That second set of problems – the inevitable effects of chronic illness – are not to be underestimated. But that first set of problems is plenty enough to make a person wonder whether their life is worth living. Way too many disabled people are living with both sets of problems.
Fifty years ago, British LGBTQ+ people could be diagnosed with medical conditions for which psychiatrists offered various treatments. These treatments varied only in degrees of barbarity – these were things which would make a torturer rub their hands with glee and which folk would never normally consent to.
But only some LGBTQ+ people knew that they were not the problem; many – if not most – believed, as their culture told them, that their nature made them miserable (something easy enough to believe as a teenager in the 1990s, let alone decades earlier). And so people, especially gay men, who were more likely to find themselves exposed by continued police persecution, agreed to these “therapies” because they wanted so much to be ‘normal’.
Since nothing worked, those who were not lucky enough to see through the great lie often died by suicide. And had the state sanctioned euthanasia for LGBTQ+ people fifty years ago (who were all unwell, after all), hundreds of thousands more people would have died. There may not have been enough survivors to bring about the gay liberation movement in the UK and everything that followed. Grieving friends and families would have concluded that it was the best thing that could have happened to their loved ones – not because they wanted them dead, but because the idea would have made these deaths less painful.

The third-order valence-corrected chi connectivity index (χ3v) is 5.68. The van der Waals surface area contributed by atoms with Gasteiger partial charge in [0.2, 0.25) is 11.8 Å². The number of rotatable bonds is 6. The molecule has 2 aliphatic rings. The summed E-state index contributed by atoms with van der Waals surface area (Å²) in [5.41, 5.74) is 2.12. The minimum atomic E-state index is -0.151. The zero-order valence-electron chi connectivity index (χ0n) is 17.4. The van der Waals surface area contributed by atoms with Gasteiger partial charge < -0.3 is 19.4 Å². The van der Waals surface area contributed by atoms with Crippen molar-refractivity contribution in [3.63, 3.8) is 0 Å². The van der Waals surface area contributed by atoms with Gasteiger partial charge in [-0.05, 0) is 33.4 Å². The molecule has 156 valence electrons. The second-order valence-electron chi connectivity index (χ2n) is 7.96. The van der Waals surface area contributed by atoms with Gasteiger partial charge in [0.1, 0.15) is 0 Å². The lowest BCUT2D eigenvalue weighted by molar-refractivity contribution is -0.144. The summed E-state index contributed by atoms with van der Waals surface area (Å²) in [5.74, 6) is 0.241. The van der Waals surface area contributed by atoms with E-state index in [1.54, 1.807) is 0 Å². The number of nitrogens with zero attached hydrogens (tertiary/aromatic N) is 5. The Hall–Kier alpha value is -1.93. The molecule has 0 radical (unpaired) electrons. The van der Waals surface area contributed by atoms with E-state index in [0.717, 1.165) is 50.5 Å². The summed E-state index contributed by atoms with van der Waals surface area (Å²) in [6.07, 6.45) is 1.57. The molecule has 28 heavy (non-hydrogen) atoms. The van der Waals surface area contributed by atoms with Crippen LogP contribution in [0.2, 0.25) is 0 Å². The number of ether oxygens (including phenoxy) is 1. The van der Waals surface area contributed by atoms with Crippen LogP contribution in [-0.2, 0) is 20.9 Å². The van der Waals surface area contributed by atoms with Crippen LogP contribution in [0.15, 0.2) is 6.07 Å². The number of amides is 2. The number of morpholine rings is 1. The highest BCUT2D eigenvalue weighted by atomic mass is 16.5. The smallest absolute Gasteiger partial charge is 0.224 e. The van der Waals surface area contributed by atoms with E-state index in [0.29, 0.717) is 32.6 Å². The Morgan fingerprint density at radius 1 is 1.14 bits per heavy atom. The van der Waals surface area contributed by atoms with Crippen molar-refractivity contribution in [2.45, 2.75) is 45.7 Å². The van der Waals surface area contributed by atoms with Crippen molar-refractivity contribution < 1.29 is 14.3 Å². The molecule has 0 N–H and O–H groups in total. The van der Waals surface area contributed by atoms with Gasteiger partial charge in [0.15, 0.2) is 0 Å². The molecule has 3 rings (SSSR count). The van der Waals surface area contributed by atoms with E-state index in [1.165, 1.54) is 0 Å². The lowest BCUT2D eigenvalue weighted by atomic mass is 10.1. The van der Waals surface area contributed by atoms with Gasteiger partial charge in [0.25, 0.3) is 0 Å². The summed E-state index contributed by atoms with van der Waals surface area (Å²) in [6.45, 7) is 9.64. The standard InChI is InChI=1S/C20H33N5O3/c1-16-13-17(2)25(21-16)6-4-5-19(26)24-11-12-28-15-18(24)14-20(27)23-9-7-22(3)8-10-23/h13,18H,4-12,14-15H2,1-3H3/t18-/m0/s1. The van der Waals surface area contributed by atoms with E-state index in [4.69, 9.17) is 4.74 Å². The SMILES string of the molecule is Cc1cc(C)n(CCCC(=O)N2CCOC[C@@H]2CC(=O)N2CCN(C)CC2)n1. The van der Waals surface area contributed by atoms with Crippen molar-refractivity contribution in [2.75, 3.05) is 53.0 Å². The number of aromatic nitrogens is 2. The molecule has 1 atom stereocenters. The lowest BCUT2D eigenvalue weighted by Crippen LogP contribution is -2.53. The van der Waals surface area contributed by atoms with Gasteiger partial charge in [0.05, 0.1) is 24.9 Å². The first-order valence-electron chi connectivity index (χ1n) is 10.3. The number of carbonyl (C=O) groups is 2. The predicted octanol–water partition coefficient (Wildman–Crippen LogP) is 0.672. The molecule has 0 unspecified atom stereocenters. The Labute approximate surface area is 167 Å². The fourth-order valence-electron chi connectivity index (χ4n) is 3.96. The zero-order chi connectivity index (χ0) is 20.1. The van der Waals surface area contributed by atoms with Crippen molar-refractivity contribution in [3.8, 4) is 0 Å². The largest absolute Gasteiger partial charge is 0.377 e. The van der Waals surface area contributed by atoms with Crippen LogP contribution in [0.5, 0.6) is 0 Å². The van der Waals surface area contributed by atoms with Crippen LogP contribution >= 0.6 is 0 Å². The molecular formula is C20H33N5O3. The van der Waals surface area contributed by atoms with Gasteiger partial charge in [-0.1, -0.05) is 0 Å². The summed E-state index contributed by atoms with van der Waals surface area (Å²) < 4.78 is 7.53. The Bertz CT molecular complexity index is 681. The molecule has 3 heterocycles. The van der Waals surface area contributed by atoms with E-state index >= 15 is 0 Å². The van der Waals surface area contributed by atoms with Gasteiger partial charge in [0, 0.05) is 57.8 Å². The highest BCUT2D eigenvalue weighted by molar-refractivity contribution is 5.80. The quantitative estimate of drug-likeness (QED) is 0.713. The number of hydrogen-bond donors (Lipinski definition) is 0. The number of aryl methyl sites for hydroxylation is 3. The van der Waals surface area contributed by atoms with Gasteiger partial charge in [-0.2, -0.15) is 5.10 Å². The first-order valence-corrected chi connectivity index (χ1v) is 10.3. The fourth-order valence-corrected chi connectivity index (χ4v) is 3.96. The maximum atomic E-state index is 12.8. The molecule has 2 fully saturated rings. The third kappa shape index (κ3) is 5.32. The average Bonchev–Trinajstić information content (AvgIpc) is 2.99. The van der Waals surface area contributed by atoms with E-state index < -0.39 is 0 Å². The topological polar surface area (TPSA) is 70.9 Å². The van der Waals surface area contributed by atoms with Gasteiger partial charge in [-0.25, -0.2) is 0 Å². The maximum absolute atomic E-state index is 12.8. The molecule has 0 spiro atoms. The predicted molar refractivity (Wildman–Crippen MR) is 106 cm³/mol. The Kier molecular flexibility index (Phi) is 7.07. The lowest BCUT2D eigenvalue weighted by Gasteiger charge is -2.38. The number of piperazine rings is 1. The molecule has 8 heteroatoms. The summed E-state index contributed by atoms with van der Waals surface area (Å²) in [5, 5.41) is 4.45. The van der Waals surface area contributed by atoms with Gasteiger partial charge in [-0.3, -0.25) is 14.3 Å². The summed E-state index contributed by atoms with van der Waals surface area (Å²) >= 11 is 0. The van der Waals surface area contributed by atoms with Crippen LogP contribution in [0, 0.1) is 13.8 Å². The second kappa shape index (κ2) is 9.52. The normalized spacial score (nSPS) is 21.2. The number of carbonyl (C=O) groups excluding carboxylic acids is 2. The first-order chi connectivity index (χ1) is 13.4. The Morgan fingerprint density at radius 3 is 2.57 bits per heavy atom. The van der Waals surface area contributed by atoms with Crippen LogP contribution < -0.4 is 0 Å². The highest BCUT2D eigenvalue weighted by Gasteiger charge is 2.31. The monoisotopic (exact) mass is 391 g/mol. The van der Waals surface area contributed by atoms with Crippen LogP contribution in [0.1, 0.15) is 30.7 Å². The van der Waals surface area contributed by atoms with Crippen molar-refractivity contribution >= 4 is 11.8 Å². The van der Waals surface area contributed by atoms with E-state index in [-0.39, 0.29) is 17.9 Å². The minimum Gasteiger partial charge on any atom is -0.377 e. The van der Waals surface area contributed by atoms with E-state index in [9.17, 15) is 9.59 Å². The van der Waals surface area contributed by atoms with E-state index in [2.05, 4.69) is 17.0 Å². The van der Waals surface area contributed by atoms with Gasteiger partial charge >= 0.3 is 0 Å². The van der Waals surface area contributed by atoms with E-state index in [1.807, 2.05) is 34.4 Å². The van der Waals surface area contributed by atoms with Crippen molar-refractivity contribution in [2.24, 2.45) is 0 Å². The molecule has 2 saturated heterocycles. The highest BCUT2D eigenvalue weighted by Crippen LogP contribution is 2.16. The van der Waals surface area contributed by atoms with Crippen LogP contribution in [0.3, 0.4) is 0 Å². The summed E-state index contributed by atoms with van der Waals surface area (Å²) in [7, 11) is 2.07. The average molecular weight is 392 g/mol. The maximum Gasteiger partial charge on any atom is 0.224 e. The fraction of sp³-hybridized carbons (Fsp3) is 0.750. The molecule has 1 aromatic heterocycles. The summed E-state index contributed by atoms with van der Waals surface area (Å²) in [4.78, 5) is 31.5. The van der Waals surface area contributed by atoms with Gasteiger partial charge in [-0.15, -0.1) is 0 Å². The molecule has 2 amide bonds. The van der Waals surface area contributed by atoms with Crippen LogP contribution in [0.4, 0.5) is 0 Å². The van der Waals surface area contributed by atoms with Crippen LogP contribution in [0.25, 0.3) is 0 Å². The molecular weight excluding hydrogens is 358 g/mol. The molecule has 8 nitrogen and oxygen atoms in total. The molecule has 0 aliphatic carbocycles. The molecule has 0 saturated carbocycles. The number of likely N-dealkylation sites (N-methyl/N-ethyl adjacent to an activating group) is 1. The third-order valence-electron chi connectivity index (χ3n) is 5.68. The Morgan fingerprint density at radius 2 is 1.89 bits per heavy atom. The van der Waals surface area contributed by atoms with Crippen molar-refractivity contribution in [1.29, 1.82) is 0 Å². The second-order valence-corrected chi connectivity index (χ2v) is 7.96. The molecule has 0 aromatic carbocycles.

There are big differences between LGBTQ+ people’s and disabled people’s struggles, as well as further similarities – we all remain pathologised, fetishised and are over-represented among fictional villains. But these days, despite significant battles yet to be won, most liberal-minded people believe that being LGBTQ+ is natural and benign and that any trouble we experience around our sexual orientation or gender identity is someone else’s problem (perhaps unhelpfully, we now pathologise this prejudice as “phobia”).
Disabled people have not made it so far. We’re still hearing that we’re the problem. Assisted dying is not like other freedoms we’ve gained where one can simply say, “Well, if you don’t want help dying, you don’t have to die!”
We’re still fighting for our right to live.